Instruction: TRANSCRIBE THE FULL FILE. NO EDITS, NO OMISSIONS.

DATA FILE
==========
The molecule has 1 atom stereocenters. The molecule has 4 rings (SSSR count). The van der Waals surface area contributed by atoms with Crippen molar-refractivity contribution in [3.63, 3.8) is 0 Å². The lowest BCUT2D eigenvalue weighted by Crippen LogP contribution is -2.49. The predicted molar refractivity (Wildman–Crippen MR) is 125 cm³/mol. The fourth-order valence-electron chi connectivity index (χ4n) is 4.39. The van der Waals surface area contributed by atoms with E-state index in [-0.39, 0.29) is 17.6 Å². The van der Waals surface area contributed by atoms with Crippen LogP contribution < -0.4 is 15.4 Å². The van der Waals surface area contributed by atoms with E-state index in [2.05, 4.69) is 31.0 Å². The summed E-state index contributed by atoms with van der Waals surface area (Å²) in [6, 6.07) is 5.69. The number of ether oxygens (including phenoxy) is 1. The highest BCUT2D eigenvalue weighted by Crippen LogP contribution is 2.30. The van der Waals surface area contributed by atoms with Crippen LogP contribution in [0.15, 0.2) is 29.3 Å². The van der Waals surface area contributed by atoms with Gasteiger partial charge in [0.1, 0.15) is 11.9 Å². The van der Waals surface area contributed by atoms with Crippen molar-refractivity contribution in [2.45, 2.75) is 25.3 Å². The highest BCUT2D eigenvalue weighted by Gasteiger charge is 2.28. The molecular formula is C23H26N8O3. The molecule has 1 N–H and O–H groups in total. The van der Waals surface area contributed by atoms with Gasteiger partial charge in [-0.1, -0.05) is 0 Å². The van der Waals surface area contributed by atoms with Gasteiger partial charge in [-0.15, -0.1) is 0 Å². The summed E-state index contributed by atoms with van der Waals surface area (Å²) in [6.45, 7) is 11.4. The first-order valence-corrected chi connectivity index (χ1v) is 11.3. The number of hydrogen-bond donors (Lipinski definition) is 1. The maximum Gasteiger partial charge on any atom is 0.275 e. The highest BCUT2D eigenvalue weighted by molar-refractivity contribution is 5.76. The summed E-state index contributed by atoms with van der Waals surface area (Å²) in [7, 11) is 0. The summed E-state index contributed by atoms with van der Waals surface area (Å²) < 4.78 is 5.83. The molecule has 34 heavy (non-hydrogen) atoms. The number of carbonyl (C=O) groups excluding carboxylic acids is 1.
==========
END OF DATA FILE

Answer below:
The molecule has 1 atom stereocenters. The molecule has 4 rings (SSSR count). The van der Waals surface area contributed by atoms with Crippen molar-refractivity contribution in [3.63, 3.8) is 0 Å². The lowest BCUT2D eigenvalue weighted by Crippen LogP contribution is -2.49. The predicted molar refractivity (Wildman–Crippen MR) is 125 cm³/mol. The fourth-order valence-electron chi connectivity index (χ4n) is 4.39. The van der Waals surface area contributed by atoms with E-state index in [-0.39, 0.29) is 17.6 Å². The van der Waals surface area contributed by atoms with Crippen LogP contribution < -0.4 is 15.4 Å². The van der Waals surface area contributed by atoms with E-state index in [2.05, 4.69) is 31.0 Å². The summed E-state index contributed by atoms with van der Waals surface area (Å²) in [6, 6.07) is 5.69. The number of ether oxygens (including phenoxy) is 1. The highest BCUT2D eigenvalue weighted by Crippen LogP contribution is 2.30. The van der Waals surface area contributed by atoms with Crippen LogP contribution in [0.15, 0.2) is 29.3 Å². The van der Waals surface area contributed by atoms with Gasteiger partial charge in [0.1, 0.15) is 11.9 Å². The van der Waals surface area contributed by atoms with Crippen molar-refractivity contribution in [2.45, 2.75) is 25.3 Å². The highest BCUT2D eigenvalue weighted by Gasteiger charge is 2.28. The molecular formula is C23H26N8O3. The molecule has 1 N–H and O–H groups in total. The van der Waals surface area contributed by atoms with Gasteiger partial charge in [-0.1, -0.05) is 0 Å². The van der Waals surface area contributed by atoms with Gasteiger partial charge in [-0.15, -0.1) is 0 Å². The summed E-state index contributed by atoms with van der Waals surface area (Å²) in [6.45, 7) is 11.4. The first-order valence-corrected chi connectivity index (χ1v) is 11.3. The number of hydrogen-bond donors (Lipinski definition) is 1. The maximum Gasteiger partial charge on any atom is 0.275 e. The highest BCUT2D eigenvalue weighted by molar-refractivity contribution is 5.76. The summed E-state index contributed by atoms with van der Waals surface area (Å²) in [7, 11) is 0. The summed E-state index contributed by atoms with van der Waals surface area (Å²) < 4.78 is 5.83. The molecule has 34 heavy (non-hydrogen) atoms. The number of carbonyl (C=O) groups excluding carboxylic acids is 1.